If an enzyme name is shown in bold, there is experimental evidence for this enzymatic activity.
Locations of Mapped Genes:
Synonyms: glyoxylate bypass, glyoxylate shunt
|Superclasses:||Generation of Precursor Metabolites and Energy|
Pathway Summary from MetaCyc:
The glyoxylate cycle is a sequence of anaplerotic reactions (reactions that form metabolic intermediates for biosynthesis) that enables an organism to use substrates that enter central carbon metabolism at the level of acetyl-CoA as the sole carbon source. Such substrates include fatty acids, alcohols, and esters (often the products of fermentation), as well as waxes, alkenes, and methylated compounds. The pathway does not occur in vertebrates, but it is found in plants and certain bacteria, fungi, and invertebrates.
The pathway is essentially a modified version of the TCA cycle I (prokaryotic) that bypasses those steps in the cycle that lead to a loss of CO2. Acetyl-CoA enters the cycle at two steps, but no carbon escapes it in the form of CO2.
The glyoxylate cycle uses a two-step bypass. One key enzyme, isocitrate lyase (EC 126.96.36.199), converts D-threo-isocitrate to form succinate and glyoxylate. A second key enzyme, malate synthase (EC 188.8.131.52), condenses glyoxylate and a second molecule of acetyl-CoA to form (S)-malate. The subsequent oxidation of malate regenerates the initial acetyl-CoA acceptor molecule of the TCA cycle, oxaloacetate. Thus, the succinate that was formed by isocitrate lyase (EC 184.108.40.206) can be withdrawn from the cycle and used for cell carbon biosynthesis.
The pathway was originally discovered in bacteria [Kornberg57], but later was found to operate in some eukaryotic organisms as well. In plants the cycle is invovled in the metabolism of storage oils during germination of seeds [Brownleader97]. The cycle also operates in developing eggs of nematodes, where it converts triacylglycerols to carbohydrates [Patel78].
In Escherichia coli the pathway is active when growth on 2 carbon compounds requires conservation of 4 carbon TCA intermediates. Two acetyl-CoA are taken up per turn. The glyoxylate cycle is repressed during growth on glucose and induced by growth on acetate [Cortay89, Walsh84, LaPorte84, Nimmo84].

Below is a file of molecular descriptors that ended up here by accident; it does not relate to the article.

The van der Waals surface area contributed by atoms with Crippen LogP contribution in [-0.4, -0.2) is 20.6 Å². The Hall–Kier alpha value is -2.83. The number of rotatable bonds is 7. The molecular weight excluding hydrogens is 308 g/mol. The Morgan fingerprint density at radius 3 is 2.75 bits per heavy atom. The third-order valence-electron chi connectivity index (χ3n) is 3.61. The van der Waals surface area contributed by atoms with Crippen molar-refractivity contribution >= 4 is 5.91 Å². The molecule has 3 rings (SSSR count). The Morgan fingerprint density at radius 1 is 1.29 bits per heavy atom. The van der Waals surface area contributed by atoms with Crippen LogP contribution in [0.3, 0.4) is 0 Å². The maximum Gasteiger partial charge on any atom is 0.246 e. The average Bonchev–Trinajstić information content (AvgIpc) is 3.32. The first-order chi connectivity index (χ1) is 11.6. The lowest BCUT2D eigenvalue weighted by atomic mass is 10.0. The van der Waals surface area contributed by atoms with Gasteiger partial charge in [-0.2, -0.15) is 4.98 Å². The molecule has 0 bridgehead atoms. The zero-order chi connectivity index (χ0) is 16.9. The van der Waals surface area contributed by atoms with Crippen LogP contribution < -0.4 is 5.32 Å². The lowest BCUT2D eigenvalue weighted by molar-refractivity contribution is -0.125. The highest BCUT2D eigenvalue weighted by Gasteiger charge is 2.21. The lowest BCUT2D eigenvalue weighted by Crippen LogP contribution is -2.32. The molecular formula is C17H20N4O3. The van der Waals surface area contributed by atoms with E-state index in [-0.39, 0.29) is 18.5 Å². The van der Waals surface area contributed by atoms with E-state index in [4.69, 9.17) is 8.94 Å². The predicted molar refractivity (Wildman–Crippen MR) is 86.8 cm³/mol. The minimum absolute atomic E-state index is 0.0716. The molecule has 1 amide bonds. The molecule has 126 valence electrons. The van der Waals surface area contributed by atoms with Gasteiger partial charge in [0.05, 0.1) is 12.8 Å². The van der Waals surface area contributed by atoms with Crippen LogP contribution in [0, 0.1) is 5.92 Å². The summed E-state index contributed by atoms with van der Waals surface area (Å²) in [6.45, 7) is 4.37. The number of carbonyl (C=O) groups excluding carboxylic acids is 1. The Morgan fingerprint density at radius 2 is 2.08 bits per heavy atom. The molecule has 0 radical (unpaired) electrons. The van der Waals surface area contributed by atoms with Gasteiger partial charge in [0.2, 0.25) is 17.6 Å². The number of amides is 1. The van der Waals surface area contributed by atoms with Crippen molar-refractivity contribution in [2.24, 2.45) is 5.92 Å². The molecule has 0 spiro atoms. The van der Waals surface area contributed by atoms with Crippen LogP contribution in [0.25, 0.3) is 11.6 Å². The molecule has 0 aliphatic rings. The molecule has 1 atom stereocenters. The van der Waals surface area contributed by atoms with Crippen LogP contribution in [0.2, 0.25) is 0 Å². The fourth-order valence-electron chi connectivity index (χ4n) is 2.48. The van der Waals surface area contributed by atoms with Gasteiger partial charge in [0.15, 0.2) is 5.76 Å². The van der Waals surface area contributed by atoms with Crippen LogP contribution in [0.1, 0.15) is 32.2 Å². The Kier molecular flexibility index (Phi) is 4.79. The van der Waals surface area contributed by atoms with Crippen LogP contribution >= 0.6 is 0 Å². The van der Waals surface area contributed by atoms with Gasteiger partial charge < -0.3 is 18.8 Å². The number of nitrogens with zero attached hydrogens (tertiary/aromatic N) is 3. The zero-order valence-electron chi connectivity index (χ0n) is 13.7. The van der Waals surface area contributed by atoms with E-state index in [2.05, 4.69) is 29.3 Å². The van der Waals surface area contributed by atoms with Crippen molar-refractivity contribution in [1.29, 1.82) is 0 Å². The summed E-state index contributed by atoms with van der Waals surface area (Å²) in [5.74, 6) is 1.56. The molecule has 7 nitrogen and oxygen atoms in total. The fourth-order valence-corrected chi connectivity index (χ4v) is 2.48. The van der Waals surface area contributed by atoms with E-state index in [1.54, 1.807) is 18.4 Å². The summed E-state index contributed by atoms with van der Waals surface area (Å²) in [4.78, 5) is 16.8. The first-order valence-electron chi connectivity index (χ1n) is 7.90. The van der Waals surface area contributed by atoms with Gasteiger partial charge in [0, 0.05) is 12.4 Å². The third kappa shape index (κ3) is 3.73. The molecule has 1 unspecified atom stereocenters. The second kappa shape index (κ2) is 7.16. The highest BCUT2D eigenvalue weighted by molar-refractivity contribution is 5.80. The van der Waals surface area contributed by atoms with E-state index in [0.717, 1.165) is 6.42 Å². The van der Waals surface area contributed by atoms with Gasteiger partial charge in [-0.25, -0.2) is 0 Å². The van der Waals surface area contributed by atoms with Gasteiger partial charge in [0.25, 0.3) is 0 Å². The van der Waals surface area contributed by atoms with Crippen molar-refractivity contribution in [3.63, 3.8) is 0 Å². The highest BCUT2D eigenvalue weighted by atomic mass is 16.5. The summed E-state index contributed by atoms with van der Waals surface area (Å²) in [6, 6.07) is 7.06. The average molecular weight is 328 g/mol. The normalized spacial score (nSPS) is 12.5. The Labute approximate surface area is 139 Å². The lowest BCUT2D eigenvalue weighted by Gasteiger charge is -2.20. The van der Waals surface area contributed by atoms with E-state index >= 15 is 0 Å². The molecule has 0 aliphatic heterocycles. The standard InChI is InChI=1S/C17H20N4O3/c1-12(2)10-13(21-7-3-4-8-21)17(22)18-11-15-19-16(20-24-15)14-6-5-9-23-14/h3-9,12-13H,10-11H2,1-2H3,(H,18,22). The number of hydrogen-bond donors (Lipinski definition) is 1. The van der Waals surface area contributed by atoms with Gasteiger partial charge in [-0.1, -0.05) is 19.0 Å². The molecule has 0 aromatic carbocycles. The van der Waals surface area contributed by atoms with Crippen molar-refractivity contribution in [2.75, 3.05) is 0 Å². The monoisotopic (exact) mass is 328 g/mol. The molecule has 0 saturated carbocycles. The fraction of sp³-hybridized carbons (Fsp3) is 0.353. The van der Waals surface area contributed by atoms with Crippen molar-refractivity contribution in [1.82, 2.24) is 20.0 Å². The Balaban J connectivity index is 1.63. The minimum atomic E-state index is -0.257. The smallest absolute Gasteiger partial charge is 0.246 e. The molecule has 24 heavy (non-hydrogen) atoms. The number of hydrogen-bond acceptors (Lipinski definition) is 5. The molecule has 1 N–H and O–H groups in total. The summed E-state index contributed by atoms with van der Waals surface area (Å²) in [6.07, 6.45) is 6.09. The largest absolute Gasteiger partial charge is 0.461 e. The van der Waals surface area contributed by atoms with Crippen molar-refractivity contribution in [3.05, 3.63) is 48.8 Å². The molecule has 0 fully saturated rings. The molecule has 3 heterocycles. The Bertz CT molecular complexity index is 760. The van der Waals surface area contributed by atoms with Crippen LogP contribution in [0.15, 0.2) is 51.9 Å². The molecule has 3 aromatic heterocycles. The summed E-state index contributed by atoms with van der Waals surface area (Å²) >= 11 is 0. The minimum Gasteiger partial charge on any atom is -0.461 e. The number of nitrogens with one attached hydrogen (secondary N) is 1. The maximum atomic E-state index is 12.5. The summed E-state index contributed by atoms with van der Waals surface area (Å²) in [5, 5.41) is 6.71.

Superpathways: superpathway of glyoxylate bypass and TCA
Pathway Evidence Glyph:
Revised 04-Dec-2007 by SRI International
Brownleader97: Brownleader, M.D., Harborne, J.B., Dey, P.M. (1997). "Carbohydrate metabolism: primary metabolism of monosaccharides." Plant Biochemistry, Eds Dey & Harborne, Academic Press, Harcourt Brace & Co, Publishers, London.
Cortay89: Cortay JC, Bleicher F, Duclos B, Cenatiempo Y, Gautier C, Prato JL, Cozzone AJ (1989). "Utilization of acetate in Escherichia coli: structural organization and differential expression of the ace operon." Biochimie 71(9-10):1043-1049. PMID: 2512996
Nimmo84: Nimmo GA, Nimmo HG (1984). "The regulatory properties of isocitrate dehydrogenase kinase and isocitrate dehydrogenase phosphatase from Escherichia coli ML308 and the roles of these activities in the control of isocitrate dehydrogenase." Eur J Biochem 1984;141(2);409-14. PMID: 6329757
Walsh84: Walsh K, Koshland DE (1984). "Determination of flux through the branch point of two metabolic cycles. The tricarboxylic acid cycle and the glyoxylate shunt." J Biol Chem 1984;259(15);9646-54. PMID: 6378912
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